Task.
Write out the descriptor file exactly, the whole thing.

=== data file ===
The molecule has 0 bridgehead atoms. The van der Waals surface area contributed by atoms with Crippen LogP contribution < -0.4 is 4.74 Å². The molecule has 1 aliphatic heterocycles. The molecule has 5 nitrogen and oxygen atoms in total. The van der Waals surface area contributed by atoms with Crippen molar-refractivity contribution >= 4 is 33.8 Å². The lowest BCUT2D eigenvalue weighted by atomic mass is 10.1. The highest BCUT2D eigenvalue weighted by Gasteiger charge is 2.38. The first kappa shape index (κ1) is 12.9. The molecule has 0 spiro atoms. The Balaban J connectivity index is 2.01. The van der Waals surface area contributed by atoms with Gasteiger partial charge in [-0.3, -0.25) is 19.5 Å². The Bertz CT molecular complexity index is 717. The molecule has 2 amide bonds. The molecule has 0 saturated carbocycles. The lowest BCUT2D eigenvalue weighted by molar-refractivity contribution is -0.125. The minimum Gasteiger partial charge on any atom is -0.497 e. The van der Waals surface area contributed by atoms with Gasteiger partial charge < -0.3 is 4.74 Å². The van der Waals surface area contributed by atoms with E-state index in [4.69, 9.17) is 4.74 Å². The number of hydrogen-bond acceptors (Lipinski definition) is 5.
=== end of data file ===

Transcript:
The molecule has 0 bridgehead atoms. The van der Waals surface area contributed by atoms with Crippen LogP contribution < -0.4 is 4.74 Å². The molecule has 1 aliphatic heterocycles. The molecule has 5 nitrogen and oxygen atoms in total. The van der Waals surface area contributed by atoms with Crippen molar-refractivity contribution >= 4 is 33.8 Å². The lowest BCUT2D eigenvalue weighted by atomic mass is 10.1. The highest BCUT2D eigenvalue weighted by Gasteiger charge is 2.38. The first kappa shape index (κ1) is 12.9. The molecule has 0 spiro atoms. The Balaban J connectivity index is 2.01. The van der Waals surface area contributed by atoms with Gasteiger partial charge in [-0.3, -0.25) is 19.5 Å². The Bertz CT molecular complexity index is 717. The molecule has 2 amide bonds. The molecule has 0 saturated carbocycles. The lowest BCUT2D eigenvalue weighted by molar-refractivity contribution is -0.125. The minimum Gasteiger partial charge on any atom is -0.497 e. The van der Waals surface area contributed by atoms with Gasteiger partial charge < -0.3 is 4.74 Å². The van der Waals surface area contributed by atoms with E-state index in [4.69, 9.17) is 4.74 Å². The number of hydrogen-bond acceptors (Lipinski definition) is 5.